“It’s a very hot and interesting field,” he notes. “Some people believe that targeted protein degradation is going to be the future of drug discovery.”

Plewe will be presenting research on protein degradation strategies making use of the ubiquitin proteasome, the human body’s existing system for getting rid of old or malformed proteins. Proteins to be degraded are marked with the regulatory protein ubiquitin via the E3 ubiquitin ligase. Cullgen is developing ligands that bind to other, tumor-specific proteins, and it is linking them to E3 ligase. The permutations of this system, adds Plewe, allow for a potentially vast number of drug candidates to be researched.

“All the companies are using similar ubiquitin proteasome degradation systems, but there are different ways of making degraders, he continues. There are so many ways of assembling the degraders together, based on the E3 ligase ligand space and on the ligand that binds to the protein of interest. I believe every company has their own unique niche for how to assemble those degraders.”

While Cullgen is not ready to reveal its current drug candidates until after filing patents, Plewe noted two of the company’s founders—Yue Xiong, PhD, of the University of North Carolina at Chapel Hill, and Jian Jin, PhD, at Mount Sinai in New York—have published on protein degradation approaches targeting anaplastic lymphoma kinase, or ALK.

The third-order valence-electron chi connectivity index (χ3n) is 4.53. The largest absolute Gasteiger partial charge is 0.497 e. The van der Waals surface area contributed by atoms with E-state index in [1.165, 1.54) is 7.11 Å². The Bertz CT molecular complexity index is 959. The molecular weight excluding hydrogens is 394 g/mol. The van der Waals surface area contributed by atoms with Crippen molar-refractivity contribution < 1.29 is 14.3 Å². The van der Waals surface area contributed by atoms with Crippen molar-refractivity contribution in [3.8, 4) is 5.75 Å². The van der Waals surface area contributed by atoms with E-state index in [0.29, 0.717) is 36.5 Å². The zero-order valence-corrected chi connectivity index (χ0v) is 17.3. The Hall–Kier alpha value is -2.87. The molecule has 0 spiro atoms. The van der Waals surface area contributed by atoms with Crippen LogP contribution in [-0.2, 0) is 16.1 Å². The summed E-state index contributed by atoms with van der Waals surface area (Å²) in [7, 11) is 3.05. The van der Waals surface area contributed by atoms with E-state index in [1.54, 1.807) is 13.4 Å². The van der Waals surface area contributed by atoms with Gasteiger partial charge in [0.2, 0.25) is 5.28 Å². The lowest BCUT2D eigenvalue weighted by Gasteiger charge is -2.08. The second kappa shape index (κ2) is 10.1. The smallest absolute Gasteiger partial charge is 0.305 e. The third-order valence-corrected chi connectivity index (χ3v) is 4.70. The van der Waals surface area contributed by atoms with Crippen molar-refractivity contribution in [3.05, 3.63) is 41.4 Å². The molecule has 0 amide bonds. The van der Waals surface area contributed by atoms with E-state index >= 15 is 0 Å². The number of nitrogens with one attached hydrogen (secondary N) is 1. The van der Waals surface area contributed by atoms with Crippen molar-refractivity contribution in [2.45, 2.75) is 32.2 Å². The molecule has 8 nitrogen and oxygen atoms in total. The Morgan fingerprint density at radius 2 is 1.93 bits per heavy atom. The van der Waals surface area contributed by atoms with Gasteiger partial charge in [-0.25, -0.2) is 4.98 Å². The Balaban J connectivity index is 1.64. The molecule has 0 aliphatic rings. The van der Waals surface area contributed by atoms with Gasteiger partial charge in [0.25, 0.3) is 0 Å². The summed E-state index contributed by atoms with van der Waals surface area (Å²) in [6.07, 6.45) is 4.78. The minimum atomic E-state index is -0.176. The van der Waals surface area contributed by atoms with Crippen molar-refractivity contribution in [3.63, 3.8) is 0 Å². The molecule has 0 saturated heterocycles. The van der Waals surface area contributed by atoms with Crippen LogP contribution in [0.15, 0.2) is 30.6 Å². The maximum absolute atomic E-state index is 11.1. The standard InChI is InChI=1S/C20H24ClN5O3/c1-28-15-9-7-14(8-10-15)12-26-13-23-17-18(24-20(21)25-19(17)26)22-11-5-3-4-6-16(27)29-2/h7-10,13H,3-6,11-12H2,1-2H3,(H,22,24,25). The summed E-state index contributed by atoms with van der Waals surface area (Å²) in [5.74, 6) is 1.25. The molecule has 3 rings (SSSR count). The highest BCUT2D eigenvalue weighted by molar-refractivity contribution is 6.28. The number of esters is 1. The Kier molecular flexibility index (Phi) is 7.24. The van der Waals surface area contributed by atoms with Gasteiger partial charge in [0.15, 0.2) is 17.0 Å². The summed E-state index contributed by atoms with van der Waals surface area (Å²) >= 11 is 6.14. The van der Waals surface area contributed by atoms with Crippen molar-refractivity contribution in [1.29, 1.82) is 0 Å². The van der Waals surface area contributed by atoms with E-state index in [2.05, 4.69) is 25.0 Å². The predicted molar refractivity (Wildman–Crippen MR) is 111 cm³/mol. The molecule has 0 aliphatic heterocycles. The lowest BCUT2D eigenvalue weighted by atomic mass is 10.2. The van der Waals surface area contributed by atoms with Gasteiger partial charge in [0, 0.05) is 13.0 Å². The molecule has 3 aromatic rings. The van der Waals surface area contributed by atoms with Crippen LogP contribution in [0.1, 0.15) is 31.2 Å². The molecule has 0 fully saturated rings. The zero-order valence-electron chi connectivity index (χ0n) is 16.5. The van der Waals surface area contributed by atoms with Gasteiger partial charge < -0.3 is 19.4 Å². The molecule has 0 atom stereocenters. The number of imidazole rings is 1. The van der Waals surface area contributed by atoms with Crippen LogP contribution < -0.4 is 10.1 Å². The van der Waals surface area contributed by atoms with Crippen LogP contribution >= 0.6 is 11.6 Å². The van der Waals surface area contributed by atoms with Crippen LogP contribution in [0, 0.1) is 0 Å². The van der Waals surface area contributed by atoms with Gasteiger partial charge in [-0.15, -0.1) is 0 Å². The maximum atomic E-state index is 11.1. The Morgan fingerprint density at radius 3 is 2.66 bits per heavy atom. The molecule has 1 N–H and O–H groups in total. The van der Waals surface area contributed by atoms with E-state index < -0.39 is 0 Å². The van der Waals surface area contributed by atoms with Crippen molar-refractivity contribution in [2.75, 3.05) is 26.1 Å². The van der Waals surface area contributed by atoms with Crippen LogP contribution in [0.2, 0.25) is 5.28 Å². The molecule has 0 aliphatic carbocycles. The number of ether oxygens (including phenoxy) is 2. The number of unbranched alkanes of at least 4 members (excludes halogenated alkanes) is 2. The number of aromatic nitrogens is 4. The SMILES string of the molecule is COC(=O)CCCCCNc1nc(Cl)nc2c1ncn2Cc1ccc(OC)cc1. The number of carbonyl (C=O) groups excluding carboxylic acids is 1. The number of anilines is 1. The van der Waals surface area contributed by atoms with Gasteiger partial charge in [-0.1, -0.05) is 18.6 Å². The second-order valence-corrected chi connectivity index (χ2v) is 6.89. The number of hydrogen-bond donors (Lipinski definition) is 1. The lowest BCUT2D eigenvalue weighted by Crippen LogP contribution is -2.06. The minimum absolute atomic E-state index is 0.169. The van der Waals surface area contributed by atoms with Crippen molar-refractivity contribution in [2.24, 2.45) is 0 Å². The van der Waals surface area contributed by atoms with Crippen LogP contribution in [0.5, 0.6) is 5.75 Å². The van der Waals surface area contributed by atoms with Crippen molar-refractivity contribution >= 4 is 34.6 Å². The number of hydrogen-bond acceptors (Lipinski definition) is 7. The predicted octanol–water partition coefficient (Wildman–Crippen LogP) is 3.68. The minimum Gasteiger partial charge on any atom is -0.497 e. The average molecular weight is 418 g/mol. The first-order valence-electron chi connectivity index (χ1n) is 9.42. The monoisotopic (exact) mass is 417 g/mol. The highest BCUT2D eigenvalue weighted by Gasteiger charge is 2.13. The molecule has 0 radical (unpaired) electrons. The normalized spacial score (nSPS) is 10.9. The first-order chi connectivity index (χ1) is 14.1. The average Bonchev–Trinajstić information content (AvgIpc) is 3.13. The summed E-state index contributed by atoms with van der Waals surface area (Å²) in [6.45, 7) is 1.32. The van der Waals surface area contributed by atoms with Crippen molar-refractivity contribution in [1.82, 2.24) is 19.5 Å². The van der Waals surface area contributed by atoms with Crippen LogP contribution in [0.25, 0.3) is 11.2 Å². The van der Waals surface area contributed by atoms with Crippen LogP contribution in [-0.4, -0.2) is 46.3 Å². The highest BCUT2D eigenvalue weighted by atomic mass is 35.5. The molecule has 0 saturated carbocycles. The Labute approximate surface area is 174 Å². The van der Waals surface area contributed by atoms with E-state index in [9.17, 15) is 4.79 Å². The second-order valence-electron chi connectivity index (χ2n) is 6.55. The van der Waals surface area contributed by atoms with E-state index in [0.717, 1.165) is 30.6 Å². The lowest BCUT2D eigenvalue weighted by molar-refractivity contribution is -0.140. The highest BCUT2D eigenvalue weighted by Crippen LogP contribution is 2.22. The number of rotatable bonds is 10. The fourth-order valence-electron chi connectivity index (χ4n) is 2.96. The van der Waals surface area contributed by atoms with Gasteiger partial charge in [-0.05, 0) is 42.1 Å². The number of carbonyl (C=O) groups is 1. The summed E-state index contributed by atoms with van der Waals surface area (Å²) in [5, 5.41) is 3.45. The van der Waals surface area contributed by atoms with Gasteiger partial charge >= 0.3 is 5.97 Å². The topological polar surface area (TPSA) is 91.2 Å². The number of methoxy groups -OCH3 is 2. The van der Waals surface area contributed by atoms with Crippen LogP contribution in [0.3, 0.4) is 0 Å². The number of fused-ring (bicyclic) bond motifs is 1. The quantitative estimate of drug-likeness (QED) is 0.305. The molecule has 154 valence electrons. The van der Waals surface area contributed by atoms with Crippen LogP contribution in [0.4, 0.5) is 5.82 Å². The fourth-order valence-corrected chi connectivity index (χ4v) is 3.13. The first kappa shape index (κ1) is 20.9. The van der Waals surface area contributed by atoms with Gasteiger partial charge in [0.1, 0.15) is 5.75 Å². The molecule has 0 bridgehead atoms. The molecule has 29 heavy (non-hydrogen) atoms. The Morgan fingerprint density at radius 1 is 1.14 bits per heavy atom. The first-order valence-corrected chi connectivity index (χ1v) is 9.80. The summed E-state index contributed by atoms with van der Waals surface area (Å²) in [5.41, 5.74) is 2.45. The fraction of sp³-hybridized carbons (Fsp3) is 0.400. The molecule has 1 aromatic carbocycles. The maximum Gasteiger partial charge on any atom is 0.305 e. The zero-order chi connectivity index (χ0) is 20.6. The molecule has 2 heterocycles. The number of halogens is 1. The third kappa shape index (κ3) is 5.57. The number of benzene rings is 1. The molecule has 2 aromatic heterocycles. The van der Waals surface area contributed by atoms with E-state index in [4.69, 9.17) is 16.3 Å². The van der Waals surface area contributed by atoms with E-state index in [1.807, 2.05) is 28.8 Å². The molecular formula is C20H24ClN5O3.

“We know that this specific protein is expressed only in the embryonic stage and is usually no longer expressed in adults,”  Plewe says. “But in cancer, it is highly active. So, by removing it, it should be failsafe to completely degrade it.”

This approach is so new, according to Plewe, that the large target-interaction databases necessary to train machine learning approaches do not yet exist, and the company instead is relying on the deep experience of the founders to suggest new targets to pursue. Plewe is confident about the new approach. “It works, I tell you,” he says with a laugh. “We see solid tumor growth inhibition in mice for multiple degraders using this system.”

Gene expression regulators

Genentech will be sending Karen Gascoigne, PhD, discovery oncology scientist, to the April conference to present on research into gene expression regulators, the histone acetyl-transferases CBP/P300.

“[CBP] is particularly important in tumor cells for controlling gene expression and expression of oncogenes, but it also plays a role in some of the immune cells we might be interested in modulating,” she says. “This will be the first time we will be presenting that work. I will probably leave it till then to discuss that.”

Genentech is heavily invested in the development of multiple oncology drug technologies, from immunotherapies to protein degradation techniques, but Gascoigne’s work represents the company’s overarching strategy, one of seeking to understand the biology first, according to Shiva Malek, PhD, director and principal scientist, discovery oncology.

“It’s really driven by the biology and the pathways we have interest in, and then the technology is born out of that,” she explains. “Our thinking is that we need to leverage cancer genomics to understand the underlying biology of tumor cells, and using that information, identify novel ways to directly target tumors.”